I entered the JNTO Visit Japan Year 2010 Essay Contest because I wanted to visit the places that had inspired the Edo period poet, Yosa Buson. Although Yosa Buson lived during the eighteenth century, images of nature found in his poetry can still be seen around the modern city of Tokyo. I was so thrilled to learn that I was the Grand Prize winner!

Continental Airlines provided two round trip tickets between Newark and Narita and Cerulean Tower Tokyu Hotel awarded a room for two nights. Continental Airlines kindly assigned seats with lots of leg room for my father and me. Cerulean Tower Tokyo Hotel is located in a modern tall building near the Shibuya Station that makes travel around the city easy. The hotel staff was courteous and helpful. The room we stayed in was spacious and had a city view. Shibuya is a bustling dining and shopping district in downtown Tokyo with massive crowds of young people.

In Tokyo, I found the Senso-ji (Asakusa Kannon Temple) most exciting. It is a popular temple devoted to Kannon, the Goddess of Mercy. Legend says, during the seventh century, fishermen found a statue of Kannon in the Sumida River and founded the original temple. We entered the market street called Nakamise-dori through the Gate of Thunder. The street is lined with colorful stores selling wind chimes, masks, combs and kimonos. There are so many shops selling rice crackers, green tea ice, and mochis of all shapes and colors. Nobody ever left the Gate of Thunder hungry!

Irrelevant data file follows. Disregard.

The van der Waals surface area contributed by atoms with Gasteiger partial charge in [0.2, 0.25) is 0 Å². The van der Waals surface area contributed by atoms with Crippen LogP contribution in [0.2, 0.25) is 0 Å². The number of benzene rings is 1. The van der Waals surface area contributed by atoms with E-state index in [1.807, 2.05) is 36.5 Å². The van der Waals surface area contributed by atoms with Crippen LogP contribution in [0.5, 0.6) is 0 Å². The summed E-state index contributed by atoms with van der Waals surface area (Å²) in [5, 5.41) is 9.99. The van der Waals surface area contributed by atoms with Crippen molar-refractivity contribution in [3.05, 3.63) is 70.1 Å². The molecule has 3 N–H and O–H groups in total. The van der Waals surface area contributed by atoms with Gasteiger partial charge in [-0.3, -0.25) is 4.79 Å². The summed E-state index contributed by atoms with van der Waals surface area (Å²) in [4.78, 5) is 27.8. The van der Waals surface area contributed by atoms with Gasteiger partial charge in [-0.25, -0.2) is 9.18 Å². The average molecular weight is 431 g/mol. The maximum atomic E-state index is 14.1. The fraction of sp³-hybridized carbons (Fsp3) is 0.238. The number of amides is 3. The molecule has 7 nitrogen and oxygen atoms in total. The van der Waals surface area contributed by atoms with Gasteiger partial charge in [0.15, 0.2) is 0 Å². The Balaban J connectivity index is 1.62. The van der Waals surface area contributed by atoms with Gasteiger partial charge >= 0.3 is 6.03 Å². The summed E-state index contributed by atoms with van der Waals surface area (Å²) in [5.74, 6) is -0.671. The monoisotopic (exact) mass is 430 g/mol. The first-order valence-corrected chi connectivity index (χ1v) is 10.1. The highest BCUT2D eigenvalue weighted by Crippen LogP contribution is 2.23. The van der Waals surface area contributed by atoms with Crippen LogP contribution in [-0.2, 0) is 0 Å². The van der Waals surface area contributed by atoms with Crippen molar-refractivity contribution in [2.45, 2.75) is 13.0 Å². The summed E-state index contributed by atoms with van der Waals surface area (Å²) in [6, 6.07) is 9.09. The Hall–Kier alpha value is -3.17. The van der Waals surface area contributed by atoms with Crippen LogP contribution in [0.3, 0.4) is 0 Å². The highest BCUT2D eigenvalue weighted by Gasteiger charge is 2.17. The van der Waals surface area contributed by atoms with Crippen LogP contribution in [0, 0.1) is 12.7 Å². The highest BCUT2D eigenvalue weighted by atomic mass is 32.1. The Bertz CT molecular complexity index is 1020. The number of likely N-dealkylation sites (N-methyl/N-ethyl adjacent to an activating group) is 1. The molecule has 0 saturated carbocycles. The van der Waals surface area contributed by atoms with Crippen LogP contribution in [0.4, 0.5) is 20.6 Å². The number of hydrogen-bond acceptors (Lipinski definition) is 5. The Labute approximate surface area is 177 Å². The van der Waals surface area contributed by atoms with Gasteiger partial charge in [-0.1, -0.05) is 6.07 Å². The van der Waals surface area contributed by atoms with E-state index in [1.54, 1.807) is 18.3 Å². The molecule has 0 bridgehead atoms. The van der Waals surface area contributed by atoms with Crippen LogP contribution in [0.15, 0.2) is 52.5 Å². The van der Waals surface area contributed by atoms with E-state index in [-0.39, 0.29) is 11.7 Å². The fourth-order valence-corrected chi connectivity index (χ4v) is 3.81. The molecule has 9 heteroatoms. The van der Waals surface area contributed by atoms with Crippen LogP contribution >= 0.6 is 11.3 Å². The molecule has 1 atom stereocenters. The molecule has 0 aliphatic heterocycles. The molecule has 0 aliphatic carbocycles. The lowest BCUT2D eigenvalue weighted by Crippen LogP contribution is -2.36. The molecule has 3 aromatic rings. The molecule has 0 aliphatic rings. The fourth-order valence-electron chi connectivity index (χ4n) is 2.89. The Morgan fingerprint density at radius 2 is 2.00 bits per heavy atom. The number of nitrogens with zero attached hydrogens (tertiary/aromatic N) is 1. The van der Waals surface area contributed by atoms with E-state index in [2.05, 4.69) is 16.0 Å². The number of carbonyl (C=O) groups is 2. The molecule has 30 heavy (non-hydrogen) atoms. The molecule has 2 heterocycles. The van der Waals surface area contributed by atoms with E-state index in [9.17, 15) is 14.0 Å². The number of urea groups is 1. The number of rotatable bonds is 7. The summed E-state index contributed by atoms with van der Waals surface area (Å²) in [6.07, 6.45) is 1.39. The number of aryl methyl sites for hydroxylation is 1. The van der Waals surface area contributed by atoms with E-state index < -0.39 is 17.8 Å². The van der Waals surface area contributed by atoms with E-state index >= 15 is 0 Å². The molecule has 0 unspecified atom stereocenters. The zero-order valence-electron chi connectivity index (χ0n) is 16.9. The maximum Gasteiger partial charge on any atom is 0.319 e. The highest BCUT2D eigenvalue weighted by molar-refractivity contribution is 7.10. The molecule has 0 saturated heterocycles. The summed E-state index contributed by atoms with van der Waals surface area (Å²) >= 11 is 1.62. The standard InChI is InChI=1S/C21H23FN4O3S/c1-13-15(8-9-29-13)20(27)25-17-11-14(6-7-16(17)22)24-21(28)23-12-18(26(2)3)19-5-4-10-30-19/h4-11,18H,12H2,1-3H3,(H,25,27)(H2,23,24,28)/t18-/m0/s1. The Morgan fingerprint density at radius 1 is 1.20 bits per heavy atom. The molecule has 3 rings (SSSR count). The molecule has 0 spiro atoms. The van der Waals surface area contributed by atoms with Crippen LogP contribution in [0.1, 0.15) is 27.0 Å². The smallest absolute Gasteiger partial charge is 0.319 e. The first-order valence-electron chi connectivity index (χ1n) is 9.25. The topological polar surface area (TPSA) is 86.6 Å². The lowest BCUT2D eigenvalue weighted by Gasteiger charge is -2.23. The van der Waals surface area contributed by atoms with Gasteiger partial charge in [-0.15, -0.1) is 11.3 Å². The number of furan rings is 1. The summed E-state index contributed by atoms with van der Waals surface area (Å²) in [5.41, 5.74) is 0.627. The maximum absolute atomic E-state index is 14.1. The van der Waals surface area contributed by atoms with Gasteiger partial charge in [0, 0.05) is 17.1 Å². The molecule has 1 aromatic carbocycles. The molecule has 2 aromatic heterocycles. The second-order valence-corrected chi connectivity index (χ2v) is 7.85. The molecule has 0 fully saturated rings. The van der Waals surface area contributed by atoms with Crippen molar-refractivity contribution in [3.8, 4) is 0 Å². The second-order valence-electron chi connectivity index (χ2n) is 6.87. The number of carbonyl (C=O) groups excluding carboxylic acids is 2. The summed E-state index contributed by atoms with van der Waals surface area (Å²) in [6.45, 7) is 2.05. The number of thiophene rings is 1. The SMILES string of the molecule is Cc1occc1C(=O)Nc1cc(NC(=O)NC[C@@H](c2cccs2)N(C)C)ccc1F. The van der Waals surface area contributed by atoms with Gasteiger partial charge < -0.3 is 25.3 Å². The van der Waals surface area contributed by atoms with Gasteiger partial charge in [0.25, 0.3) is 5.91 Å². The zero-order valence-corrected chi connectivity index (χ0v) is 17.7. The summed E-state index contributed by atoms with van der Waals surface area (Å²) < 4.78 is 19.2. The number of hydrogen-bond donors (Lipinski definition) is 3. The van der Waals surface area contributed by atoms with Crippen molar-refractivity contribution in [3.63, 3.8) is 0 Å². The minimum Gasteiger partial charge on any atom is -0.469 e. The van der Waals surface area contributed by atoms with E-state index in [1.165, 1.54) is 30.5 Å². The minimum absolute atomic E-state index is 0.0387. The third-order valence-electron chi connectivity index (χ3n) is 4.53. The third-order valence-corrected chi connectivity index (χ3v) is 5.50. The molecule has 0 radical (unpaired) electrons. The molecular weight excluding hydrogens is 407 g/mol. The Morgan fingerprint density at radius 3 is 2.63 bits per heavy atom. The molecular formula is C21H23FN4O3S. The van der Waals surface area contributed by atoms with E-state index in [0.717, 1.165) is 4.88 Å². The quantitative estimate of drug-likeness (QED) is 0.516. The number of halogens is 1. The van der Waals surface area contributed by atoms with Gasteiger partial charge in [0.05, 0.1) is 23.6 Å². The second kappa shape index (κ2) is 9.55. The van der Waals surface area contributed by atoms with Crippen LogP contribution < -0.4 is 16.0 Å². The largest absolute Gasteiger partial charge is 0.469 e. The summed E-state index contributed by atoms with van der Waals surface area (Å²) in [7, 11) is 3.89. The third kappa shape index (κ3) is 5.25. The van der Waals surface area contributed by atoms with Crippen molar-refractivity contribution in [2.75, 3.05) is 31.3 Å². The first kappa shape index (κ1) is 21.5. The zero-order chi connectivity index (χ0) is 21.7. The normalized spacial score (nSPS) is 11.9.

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One day, we visited Nikko. I was most interested in the Tosho-gu, a shrine-mausoleum built in the seventeenth century for Tokugawa Ieyasu, founder of the Tokugawa Shogunate. There are wood carvings of the famous Three Monkeys, See No Evil, Hear No Evil and Speak No Evil. There is also the famous image of the Sleeping Cat which the tradition says was carved and painted by the artist Hidari Jingoro. Like the poet Yosa Buson, Hidari Jingoro lived during the Edo period. Like Hidari, I am a cat lover.

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Another day, we toured Kamakura. I was most impressed by the huge bronze statue of Kotoku-in Daibutsu (Great Buddha) and its story. The Great Buddha was completed in the mid-thirteenth century. In 1495, a tsunami (tidal wave) swept away the hall that housed the Buddha. The statue has been sitting in the open ever since.

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At the start of my trip, I was nervous about trying to speak Japanese. I pleasantly found out that most people appreciated my effort. I could actually make myself understood! It was a wonderful feeling.

I enjoyed very much seeing the beautiful images and places that inspired Yosa Buson’s poetry. The rich experience of this trip helped me to better understand Yosa Buson, a poet from another age and another country, but now a friend whose poetry I am now able to appreciate with greater understanding.

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